Upon taking my seat for Creation Theatre’s production of Aladdin and the Magic Lamp, my expectations were low to say the least. Childhood memories of pantomimes replete with excruciating slapstick, ageing TV actors in drag, and ruthlessly enforced audience participation, had lent the form a hefty stigma in my mind. Thankfully Creation Theatre were able to alleviate my prejudices and, most importantly, stage an enjoyable two hours of pantomime.
The success of Aladdin and the Magical Lamp lies in its simplicity. The small but strong cast of seven are afforded roughly equal stage time and thus divided the jokes, melodrama and songs between them. Consequently, the stale parade of pantomime stereotypes such as the hero, dame, village idiot et al is avoided; instead each character is given a little freedom to develop. Refreshingly, familiar characters assume new depths: the Genie of the Lamp remains mystical but is also hilariously deadpan, the Sultan is regal but also quaintly camp and Aladdin himself begins the play as, by his own admission, “a wretch, a good-for-nothing and a murderer”. The comedy too is effective in its subtlety; time after time the melodrama is escalated by extravagant language and overblown theatricality, only to be brought sharply to Earth by a witty, deflating punch-line.
The production’s musical numbers, often used successfully to aid the run-up to a punchline, are generally successful but work best when the entire cast is involved: the Princess and Aladdin’s duet strikes a rare bum note. Both actors were flummoxed by the suddenly empty stage and sterile melody, substantiating the Sorcerer’s subsequent remark that “love is a cheap illusion”. Indeed, as is often the case, the villain’s role is the most intriguing and Timothy Allsop seizes this opportunity with aplomb. His Sorcerer dominates the beginning of Act Two as a deranged megalomaniac, expressive eyes radiating insanity.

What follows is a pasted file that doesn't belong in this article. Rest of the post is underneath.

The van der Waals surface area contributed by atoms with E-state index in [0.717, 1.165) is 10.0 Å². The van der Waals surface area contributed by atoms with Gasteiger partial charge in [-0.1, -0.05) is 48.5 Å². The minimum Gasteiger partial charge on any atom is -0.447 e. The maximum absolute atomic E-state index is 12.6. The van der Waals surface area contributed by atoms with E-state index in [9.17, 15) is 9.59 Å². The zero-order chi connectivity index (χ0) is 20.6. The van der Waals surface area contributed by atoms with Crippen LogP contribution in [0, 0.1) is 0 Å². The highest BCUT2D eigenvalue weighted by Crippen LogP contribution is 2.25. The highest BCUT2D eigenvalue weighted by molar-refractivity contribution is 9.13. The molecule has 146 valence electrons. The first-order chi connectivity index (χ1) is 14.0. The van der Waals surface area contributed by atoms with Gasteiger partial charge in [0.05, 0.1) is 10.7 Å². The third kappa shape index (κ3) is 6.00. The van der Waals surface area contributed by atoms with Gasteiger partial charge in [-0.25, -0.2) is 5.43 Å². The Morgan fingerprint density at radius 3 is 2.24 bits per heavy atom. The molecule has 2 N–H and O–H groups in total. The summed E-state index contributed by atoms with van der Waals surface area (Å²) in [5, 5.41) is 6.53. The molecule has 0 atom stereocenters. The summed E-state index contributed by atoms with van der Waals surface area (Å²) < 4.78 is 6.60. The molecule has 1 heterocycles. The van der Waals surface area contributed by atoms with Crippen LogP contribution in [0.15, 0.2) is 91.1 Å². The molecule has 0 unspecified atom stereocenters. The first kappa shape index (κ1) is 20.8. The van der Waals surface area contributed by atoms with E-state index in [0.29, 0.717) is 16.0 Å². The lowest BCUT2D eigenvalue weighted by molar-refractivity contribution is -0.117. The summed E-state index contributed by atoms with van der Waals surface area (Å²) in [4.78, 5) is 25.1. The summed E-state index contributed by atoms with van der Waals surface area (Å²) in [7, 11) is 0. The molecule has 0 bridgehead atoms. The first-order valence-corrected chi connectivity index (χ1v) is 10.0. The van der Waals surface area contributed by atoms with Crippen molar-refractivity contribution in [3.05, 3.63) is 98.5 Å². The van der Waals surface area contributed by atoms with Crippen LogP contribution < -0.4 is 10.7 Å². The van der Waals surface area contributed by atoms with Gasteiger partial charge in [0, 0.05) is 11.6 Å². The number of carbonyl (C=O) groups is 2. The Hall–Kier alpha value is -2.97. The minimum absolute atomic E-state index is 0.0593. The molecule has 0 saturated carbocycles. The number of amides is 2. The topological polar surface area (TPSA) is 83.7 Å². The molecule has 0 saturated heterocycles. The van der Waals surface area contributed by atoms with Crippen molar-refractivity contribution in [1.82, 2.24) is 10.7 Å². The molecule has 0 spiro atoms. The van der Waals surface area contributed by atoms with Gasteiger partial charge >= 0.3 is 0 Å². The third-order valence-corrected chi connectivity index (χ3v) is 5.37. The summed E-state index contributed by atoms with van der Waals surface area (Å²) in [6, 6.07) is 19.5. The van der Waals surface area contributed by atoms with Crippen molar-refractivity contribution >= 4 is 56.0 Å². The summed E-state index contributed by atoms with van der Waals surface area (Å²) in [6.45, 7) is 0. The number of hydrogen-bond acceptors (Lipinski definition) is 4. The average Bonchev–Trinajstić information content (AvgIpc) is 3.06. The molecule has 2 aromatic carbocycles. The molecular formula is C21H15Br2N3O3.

This delectable darkness, however, was swiftly curtailed in favour of a prolonged conclusion that consists of a farcical sequence of betrothals, reconciliations and predictability. We all knew a happy ending was imminent, but surely that should have encouraged a short and sweet finale, rather than this sugary overdose? In particular, the “abject poverty” of the Sultan’s subjects, as sung about in Act One, was instantly forgotten once Aladdin had ascended the social ladder himself. In one significantly ironic blow, both genies are freed from their magical slavery whilst the wage slavery of the peasantry is perpetuated.
Perhaps pantomime is no place for a critique of the feudal system and anyone who expects to find one has clearly just completed eight weeks of his English degree. Nevertheless, transcending that boundary between maturity and simple entertainment is something that Aladdin and the Magic Lamp does well. Yet it raises an important question: who exactly does Creation Theatre think their pantomime is for? The subtlety of its characters and humour was admirable but would probably stretch a primary school-age audience too far. Conversely, whilst an adult audience would enjoy elements of the production, its status as a pantomime is surely enough to discourage a significant number from purchasing tickets in the first place. A pleasurable and unadulterated experience it certainly is, but whether it makes commercial sense is another question entirely.
Aladdin and the Magic Lamp runs till 5 January at the North Wall Arts Centre